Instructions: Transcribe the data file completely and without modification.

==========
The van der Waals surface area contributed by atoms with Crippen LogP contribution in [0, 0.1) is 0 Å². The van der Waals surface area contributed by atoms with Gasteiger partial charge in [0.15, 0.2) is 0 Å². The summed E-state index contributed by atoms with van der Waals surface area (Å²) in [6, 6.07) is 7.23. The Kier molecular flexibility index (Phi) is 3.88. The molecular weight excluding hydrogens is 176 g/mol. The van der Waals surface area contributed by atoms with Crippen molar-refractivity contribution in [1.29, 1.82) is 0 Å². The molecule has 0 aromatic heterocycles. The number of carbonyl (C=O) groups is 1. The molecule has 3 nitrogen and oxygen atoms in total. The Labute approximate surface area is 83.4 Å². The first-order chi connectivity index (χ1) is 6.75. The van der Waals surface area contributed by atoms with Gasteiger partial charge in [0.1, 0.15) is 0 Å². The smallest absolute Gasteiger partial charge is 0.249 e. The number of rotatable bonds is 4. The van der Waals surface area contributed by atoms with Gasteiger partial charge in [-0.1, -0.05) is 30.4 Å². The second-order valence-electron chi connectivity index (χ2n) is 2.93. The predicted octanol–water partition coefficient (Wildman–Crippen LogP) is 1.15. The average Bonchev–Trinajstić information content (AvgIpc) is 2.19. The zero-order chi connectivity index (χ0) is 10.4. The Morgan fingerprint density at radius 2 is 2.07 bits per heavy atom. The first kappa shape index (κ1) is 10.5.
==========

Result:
The van der Waals surface area contributed by atoms with Crippen LogP contribution in [0, 0.1) is 0 Å². The van der Waals surface area contributed by atoms with Gasteiger partial charge in [0.15, 0.2) is 0 Å². The summed E-state index contributed by atoms with van der Waals surface area (Å²) in [6, 6.07) is 7.23. The Kier molecular flexibility index (Phi) is 3.88. The molecular weight excluding hydrogens is 176 g/mol. The van der Waals surface area contributed by atoms with Crippen molar-refractivity contribution in [1.29, 1.82) is 0 Å². The molecule has 0 aromatic heterocycles. The number of carbonyl (C=O) groups is 1. The molecule has 3 nitrogen and oxygen atoms in total. The Labute approximate surface area is 83.4 Å². The first-order chi connectivity index (χ1) is 6.75. The van der Waals surface area contributed by atoms with Gasteiger partial charge in [0.1, 0.15) is 0 Å². The smallest absolute Gasteiger partial charge is 0.249 e. The number of rotatable bonds is 4. The van der Waals surface area contributed by atoms with Gasteiger partial charge in [-0.1, -0.05) is 30.4 Å². The second-order valence-electron chi connectivity index (χ2n) is 2.93. The predicted octanol–water partition coefficient (Wildman–Crippen LogP) is 1.15. The average Bonchev–Trinajstić information content (AvgIpc) is 2.19. The zero-order chi connectivity index (χ0) is 10.4. The Morgan fingerprint density at radius 2 is 2.07 bits per heavy atom. The first kappa shape index (κ1) is 10.5.